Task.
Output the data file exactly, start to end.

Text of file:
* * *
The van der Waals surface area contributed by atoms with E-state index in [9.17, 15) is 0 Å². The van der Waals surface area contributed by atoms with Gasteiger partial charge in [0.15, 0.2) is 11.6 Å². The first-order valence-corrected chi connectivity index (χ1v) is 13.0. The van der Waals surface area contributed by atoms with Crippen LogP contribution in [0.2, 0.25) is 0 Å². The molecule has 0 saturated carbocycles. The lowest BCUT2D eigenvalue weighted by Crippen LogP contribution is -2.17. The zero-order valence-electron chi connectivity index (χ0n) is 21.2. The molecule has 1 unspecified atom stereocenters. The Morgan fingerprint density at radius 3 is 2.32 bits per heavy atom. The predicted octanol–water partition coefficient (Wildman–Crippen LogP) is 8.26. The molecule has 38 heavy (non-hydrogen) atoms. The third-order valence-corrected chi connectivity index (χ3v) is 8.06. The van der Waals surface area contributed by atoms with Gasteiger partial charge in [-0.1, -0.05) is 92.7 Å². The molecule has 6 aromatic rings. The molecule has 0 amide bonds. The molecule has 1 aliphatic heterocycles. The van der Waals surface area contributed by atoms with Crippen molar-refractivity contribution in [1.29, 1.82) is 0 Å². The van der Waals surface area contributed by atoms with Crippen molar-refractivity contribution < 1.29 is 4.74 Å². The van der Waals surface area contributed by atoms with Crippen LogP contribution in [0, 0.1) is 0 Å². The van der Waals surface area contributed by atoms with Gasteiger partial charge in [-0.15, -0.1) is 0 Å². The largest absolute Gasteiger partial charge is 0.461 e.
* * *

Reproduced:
The van der Waals surface area contributed by atoms with E-state index in [9.17, 15) is 0 Å². The van der Waals surface area contributed by atoms with Gasteiger partial charge in [0.15, 0.2) is 11.6 Å². The first-order valence-corrected chi connectivity index (χ1v) is 13.0. The van der Waals surface area contributed by atoms with Crippen LogP contribution in [0.2, 0.25) is 0 Å². The molecule has 0 saturated carbocycles. The lowest BCUT2D eigenvalue weighted by Crippen LogP contribution is -2.17. The zero-order valence-electron chi connectivity index (χ0n) is 21.2. The molecule has 1 unspecified atom stereocenters. The Morgan fingerprint density at radius 3 is 2.32 bits per heavy atom. The predicted octanol–water partition coefficient (Wildman–Crippen LogP) is 8.26. The molecule has 38 heavy (non-hydrogen) atoms. The third-order valence-corrected chi connectivity index (χ3v) is 8.06. The van der Waals surface area contributed by atoms with Gasteiger partial charge in [-0.1, -0.05) is 92.7 Å². The molecule has 6 aromatic rings. The molecule has 0 amide bonds. The molecule has 1 aliphatic heterocycles. The van der Waals surface area contributed by atoms with Crippen molar-refractivity contribution in [1.29, 1.82) is 0 Å². The van der Waals surface area contributed by atoms with Crippen molar-refractivity contribution < 1.29 is 4.74 Å². The van der Waals surface area contributed by atoms with Crippen LogP contribution in [0, 0.1) is 0 Å². The van der Waals surface area contributed by atoms with Gasteiger partial charge in [-0.15, -0.1) is 0 Å². The largest absolute Gasteiger partial charge is 0.461 e.